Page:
[1430] F. Curtale and et al., "Anaemia among Young Male Workers in Alexandria, Egypt," Eastern Mediterranean Health Journal, 6 5/6 (September-November 2000); available from www.emro.who.int/Publications/EMHJ/0605/20.htm. See also A. Zaki, M. El-Shazly, M. Abdel-Fattah, K. El-Said, and F. Curtale, "Lead Toxicity among Working Children and Adolescents in Alexandria, Egypt," Eastern Mediterranean Health Journal, 4 (3) (1998); available from http://www.emro.who.int/Publications/EMHJ/0403/4313.htm.

[1431] U.S. Embassy-Cairo, unclassified telegram no. 6469, Cairo, October 2001.

[1432] Child domestic workers are excluded from the protections of the labor code and are highly susceptible to physical and sexual abuse, harsh working conditions, and exploitation. See Karam Saber, A Situational Analysis of Commercial Sexual Exploitation of Children in Egypt, Land Centre for Human Rights (LCHR), March 2003, 10-11; available from http://www.ecpat.net/eng/ecpat_inter/projects/monitoring/rabat/egypt.pdf. See also Dena Rashed, "Born an Adult," Al-Ahram Weekly (Cairo), June 19-25, 2003; available from http://weekly.ahram.org.eg/print/2003/643/fe2.htm.

[1433] A survey of urban street children conducted by Human Rights Watch in 2002 found that in almost every case, the children were living and working on the street because of severe family crises. Their experiences as street children are also plagued with trauma as Egyptian police routinely arrest and detain them, often subjecting them to extreme forms of abuse. For a more detailed discussion, see Clarisa Bencomo, Charged with Being Children: Egyptian Police Abuse of Children in Need of Protection, Vol.15, No.1, Human Rights Watch (HRW), New York, February 2003, 9, para. 221d; available from http://www.hrw.org/reports/2003/egypt0203/egypt0203.pdf.

[1434] Ibid.

[1435] Ibid. According to research conducted by Dr. Nicholas Ciaccio at the American University of Cairo, more than 80 percent of the estimated 93,000 street children in Egypt are exploited sexually, mainly through prostitution and pornography. See ECPAT International, Egypt, in ECPAT International, [database online] [cited May 26, 2004]; available from http://www.ecpat.net/eng/Ecpat_inter/projects/monitoring/online_database/index.asp. Due in part to the extremely taboo nature of sexual issues in Egypt, particularly involving children, information on the extent of commercial sexual exploitation of children is limited. However, crime statistics in Egypt reveal that up to 92 children were prosecuted for child pornography in 2001. See Saber, Commercial Sexual Exploitation of Children in Egypt, 5-6.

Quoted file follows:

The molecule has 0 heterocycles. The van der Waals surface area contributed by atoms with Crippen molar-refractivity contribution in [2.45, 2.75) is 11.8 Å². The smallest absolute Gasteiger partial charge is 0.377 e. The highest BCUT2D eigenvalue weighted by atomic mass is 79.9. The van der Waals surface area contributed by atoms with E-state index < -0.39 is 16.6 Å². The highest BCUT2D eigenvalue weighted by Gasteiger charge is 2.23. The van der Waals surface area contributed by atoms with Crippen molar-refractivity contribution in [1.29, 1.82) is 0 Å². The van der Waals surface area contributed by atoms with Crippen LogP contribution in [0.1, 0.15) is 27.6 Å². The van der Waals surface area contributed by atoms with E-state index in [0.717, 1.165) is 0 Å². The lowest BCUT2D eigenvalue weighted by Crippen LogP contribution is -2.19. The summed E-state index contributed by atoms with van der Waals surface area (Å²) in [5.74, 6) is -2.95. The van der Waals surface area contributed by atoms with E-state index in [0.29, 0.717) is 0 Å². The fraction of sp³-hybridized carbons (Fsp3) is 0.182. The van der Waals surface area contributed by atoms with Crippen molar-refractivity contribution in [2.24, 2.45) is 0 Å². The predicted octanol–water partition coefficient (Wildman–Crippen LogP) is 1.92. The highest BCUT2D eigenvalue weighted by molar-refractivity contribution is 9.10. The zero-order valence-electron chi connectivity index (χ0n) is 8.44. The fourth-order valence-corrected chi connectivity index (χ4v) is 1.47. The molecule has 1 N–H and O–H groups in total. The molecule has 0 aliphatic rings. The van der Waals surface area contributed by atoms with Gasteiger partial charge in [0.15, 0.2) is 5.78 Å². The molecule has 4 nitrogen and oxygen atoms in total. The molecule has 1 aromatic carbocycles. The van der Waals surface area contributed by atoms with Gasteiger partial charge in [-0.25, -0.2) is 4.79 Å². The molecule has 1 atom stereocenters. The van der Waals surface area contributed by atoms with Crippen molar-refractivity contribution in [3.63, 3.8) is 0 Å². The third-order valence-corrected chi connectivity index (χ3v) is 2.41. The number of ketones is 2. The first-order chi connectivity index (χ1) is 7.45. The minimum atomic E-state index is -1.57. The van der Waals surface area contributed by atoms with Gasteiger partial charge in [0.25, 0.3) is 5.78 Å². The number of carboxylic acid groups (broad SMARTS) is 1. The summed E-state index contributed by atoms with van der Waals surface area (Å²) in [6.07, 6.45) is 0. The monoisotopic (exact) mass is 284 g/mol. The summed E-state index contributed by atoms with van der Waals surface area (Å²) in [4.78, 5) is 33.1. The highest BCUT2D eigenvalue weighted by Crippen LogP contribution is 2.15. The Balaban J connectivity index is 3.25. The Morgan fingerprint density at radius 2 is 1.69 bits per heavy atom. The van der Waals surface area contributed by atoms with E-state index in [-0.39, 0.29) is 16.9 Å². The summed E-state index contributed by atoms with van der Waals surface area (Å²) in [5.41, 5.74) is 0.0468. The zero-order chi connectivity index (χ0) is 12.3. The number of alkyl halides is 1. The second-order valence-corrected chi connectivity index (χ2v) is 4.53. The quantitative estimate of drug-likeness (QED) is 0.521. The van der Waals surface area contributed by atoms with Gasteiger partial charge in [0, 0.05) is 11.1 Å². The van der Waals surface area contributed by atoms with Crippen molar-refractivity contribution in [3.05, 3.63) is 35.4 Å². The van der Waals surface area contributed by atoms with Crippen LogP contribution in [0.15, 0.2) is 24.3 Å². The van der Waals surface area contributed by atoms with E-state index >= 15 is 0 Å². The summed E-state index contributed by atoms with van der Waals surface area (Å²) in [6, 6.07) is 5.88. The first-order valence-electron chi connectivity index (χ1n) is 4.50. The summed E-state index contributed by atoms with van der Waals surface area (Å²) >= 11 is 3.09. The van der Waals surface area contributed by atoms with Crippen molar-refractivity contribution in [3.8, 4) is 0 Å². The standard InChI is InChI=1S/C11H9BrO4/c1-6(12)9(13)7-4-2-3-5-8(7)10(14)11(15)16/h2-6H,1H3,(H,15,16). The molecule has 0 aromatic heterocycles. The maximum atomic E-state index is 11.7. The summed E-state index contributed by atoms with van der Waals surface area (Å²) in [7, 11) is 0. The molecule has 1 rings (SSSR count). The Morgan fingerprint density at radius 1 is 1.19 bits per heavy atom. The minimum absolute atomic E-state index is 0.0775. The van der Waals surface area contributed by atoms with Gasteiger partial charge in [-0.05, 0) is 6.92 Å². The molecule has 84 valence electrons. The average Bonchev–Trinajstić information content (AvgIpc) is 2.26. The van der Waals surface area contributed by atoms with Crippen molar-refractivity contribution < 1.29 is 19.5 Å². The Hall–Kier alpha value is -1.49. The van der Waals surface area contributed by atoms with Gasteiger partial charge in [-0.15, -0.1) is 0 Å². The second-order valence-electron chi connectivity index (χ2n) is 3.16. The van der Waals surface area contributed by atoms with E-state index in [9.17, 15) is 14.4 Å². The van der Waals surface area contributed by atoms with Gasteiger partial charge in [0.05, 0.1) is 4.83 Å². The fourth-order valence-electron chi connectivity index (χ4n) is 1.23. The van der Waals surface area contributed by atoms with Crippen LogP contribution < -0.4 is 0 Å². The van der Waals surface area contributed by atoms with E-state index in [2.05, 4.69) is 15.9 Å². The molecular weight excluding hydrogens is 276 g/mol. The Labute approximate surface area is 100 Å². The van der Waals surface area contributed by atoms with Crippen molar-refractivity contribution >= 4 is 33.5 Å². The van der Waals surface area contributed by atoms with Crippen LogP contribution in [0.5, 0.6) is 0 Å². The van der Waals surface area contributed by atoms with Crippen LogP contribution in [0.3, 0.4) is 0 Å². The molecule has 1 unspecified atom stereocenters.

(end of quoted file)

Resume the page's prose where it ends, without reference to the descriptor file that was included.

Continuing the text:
[1436] The Egyptian Ministry of Social Affairs collaborated with UNICEF recently in a major research project, which highlighted that some poor suburbs in Cairo were major destinations for rich men from the Gulf States, specifically for the purpose of commercial sexual exploitation of children. See U.S. Department of State, Country Reports – 2003: Egypt, Section 5. See also ECPAT International, Egypt. See also UNICEF, Profiting from Abuse: An investigation into the sexual exploitation of our children, New York, November 2001, 11; available from http://www.unicef.org/publications/pub_profiting_en.pdf.

[1437] U.S. Department of State, Trafficking in Persons Report – 2004: Egypt, Washington, D.C., June 14, 2004; available from http://www.state.gov/g/tip/rls/tiprpt/2004/33195.htm.

[1438] See Saber, Commercial Sexual Exploitation of Children in Egypt, 6-7. See also ECPAT International, Five Years After Stockholm, Bangkok, November 2001, 27; available from http://www.ecpat.net/eng/Ecpat_inter/publication/other/english/Pdf_page/ecpat_5th_a4a_2001_full.pdf.

[1439] The Constitution of the Arab Republic of Egypt: Amendment Ratified on May 22, 1980, (May 22), Articles 18 and 20; available from http://www.sis.gov.eg/egyptinf/politics/parlment/html/constit.htm. See also U.S. Department of State, Country Reports – 2003: Egypt, Section 5.

[1440] Bencomo, Charged with Being Children, 11.

[1441] World Bank, World Development Indicators 2004. For a more detailed discussion on the relationship between education statistics and work, see the preface to this report. A recent study on the impact of work on children's schooling in Egypt suggests that decisions regarding school and work participation are jointly determined and that work significantly reduces school attendance for girls and boys. See Ragui Assaad, Deborah Levison, and Nadia Zibani, The Effect of Child Work on Schooling: Evidence from Egypt, August 2004; available from http://www.hhh.umn.edu/people/dlevison/AssaadLevison&Zibani-2004.pdf.

[1442] World Bank, World Development Indicators 2004.

[1443] USAID Development Indicators Service, Global Education Database, [online] [cited October 13, 2004]; available from http://qesdb.cdie.org/ged/index.html. For an explanation of gross primary enrollment and/or attendance rates that are greater than 100 percent, please see the definitions of gross primary enrollment rate and gross primary attendance rate in the glossary of this report.

[1444] Mothers of children who had dropped out or never attended school cited cost as the primary reason. Among the poorest households, the distance to school and a need for the child's income from working were also significant reasons for children's non-attendance. See Suliman and El-Kogali, "Why Are the Children Out of School?" 16-19.